A half-hour later, Groban appeared on a moodily lit stage – scruffy, bespectacled and dressed casually in black jeans and a zippered jacket over a v-neck t-shirt. If I’m being straight up honest, he looked like those clothes might’ve been stuffed in a suitcase and thrown on in a hurry without much thought. But that’s part of what I love about him. If Idina looked like she was ready to play the Las Vegas strip, Josh seemed ready to just hang out. But that was fine with me (and the difference between a Bublé fan and a Grobanite, but I digress). Groban started the concert with several songs from his new album (“Bigger Than Us,” “Won’t Look Back,” “Granted”) sprinkled in with songs from past albums (“You Are Loved,” “Pure Imagination,” “Oceano”). His soaring vocals filled the arena. Nobody does heartfelt, inspirational anthems and ballads quite like him.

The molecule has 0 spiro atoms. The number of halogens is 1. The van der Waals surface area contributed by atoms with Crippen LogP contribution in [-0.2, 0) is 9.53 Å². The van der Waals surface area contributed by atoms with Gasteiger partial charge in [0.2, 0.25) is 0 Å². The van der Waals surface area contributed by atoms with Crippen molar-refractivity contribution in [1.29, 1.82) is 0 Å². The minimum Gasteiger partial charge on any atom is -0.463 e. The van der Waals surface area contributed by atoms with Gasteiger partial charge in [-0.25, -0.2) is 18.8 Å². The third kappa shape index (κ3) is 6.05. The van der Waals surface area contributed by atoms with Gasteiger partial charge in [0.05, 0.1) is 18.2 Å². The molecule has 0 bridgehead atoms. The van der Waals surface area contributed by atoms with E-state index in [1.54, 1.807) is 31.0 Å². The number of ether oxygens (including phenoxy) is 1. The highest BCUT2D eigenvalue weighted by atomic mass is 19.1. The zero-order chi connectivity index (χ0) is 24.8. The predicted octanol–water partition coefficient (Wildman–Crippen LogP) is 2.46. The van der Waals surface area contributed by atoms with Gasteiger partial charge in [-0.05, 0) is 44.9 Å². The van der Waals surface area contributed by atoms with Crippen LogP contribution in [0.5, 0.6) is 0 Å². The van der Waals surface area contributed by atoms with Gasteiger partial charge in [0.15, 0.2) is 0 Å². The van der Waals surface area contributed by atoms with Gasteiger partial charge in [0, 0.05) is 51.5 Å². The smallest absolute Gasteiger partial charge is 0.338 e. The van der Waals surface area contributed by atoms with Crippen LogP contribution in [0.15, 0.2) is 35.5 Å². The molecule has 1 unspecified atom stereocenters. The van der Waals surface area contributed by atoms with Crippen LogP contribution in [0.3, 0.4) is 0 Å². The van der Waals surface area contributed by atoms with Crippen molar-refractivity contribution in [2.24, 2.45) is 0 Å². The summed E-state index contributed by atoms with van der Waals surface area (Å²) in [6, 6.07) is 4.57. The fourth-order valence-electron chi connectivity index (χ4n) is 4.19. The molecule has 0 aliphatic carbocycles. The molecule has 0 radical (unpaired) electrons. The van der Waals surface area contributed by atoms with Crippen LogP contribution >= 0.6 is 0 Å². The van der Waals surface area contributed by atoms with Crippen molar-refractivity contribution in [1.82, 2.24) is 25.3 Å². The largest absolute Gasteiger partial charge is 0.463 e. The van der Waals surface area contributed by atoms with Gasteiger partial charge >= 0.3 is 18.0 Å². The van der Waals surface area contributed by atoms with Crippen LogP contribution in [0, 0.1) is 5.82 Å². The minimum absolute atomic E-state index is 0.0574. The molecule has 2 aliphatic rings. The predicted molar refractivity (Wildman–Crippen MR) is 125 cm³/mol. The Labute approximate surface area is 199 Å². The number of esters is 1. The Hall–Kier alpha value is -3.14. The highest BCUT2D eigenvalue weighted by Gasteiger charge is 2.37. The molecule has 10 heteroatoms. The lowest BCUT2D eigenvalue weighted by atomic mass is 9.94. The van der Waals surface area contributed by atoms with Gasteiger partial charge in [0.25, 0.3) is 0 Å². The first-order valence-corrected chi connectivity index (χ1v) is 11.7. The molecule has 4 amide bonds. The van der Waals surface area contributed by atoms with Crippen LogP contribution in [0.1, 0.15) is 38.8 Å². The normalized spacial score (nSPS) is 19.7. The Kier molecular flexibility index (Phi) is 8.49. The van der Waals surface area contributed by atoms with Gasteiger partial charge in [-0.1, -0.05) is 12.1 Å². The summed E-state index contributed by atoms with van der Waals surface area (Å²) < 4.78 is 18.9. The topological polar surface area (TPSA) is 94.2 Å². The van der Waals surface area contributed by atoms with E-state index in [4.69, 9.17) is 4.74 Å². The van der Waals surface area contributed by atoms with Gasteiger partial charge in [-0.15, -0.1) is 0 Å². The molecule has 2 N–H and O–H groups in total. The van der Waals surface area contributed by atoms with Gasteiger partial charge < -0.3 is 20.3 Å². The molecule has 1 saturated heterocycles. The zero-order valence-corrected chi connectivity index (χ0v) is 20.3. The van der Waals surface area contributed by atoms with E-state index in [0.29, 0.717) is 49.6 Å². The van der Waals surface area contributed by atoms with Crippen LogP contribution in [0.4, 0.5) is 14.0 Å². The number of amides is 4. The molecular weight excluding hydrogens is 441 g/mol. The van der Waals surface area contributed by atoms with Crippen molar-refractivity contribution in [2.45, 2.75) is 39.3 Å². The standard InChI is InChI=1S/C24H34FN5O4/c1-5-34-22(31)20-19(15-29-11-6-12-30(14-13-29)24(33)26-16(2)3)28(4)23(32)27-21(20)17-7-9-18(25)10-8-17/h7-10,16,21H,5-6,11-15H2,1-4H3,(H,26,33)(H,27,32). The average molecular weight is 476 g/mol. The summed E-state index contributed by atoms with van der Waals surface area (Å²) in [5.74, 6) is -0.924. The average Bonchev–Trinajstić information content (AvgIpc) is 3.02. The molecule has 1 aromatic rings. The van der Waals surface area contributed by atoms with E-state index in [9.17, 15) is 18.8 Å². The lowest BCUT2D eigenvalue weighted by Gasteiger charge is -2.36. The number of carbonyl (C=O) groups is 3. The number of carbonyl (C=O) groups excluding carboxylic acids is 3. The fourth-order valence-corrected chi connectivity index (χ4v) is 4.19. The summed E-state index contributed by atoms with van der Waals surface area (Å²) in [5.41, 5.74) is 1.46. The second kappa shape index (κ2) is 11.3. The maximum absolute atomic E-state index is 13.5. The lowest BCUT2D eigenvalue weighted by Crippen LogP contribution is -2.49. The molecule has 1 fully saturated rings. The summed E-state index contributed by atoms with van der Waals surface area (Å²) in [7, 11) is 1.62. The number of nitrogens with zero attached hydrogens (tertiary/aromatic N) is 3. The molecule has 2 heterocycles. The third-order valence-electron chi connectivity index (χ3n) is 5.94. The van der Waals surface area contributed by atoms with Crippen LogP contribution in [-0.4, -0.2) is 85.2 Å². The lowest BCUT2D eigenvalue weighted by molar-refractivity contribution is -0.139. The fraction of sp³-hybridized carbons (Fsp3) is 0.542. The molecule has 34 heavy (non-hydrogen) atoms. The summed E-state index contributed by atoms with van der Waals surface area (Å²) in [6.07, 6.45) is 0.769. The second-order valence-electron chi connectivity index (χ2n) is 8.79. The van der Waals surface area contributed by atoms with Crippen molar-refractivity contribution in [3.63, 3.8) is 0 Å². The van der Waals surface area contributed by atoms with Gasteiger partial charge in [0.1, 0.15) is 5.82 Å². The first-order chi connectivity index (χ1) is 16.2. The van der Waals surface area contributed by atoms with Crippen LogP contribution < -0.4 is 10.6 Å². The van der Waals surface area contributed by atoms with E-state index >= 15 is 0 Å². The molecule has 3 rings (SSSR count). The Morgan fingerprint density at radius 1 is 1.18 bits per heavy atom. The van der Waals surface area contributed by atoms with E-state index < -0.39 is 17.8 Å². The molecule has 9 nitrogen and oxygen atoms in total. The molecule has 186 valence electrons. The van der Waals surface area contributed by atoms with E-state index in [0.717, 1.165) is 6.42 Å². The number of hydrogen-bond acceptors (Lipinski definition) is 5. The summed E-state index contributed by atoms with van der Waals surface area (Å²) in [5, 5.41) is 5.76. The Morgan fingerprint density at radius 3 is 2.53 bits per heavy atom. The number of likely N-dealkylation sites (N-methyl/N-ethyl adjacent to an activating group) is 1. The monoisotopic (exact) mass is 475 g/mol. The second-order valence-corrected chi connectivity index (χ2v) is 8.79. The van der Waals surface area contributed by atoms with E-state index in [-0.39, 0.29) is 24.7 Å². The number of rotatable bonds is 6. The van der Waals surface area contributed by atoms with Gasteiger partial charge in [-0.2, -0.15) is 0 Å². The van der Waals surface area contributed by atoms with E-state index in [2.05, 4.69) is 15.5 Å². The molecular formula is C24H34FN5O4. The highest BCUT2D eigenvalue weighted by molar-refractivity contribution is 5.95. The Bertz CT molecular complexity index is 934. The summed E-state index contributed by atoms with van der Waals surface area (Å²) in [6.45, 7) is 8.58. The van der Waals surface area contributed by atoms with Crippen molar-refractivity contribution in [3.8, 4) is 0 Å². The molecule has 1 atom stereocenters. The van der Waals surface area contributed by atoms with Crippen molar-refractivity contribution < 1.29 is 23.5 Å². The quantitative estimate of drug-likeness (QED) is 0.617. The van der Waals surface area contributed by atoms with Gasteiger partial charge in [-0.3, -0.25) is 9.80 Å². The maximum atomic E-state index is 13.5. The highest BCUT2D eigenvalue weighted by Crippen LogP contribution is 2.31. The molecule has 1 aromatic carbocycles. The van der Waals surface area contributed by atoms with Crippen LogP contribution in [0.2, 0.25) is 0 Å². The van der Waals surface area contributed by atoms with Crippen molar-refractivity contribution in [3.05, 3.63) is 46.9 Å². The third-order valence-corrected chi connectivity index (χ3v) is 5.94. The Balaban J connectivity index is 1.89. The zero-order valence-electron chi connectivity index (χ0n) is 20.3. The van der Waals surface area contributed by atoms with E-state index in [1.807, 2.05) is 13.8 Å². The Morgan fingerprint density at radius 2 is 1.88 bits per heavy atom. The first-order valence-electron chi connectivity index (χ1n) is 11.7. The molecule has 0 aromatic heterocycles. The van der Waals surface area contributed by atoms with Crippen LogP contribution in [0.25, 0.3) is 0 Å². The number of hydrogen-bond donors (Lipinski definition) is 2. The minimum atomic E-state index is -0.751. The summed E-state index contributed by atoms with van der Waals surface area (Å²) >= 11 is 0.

They were all delivered with the conviction and gorgeous timbre we’ve come to expect from Groban. What comes across so clearly is that, besides possessing a preternaturally spectacular voice, he is refreshingly down-to-earth and unpretentious. In a word, he’s a mensch. Though he’s a multi-platinum recording artist with several Grammy nominations under his belt, he doesn’t miss an opportunity to pay more than lip service to the arts education that played an instrumental role in his development as an artist. He acknowledged the teachers who nurtured him and whom he credits for his success.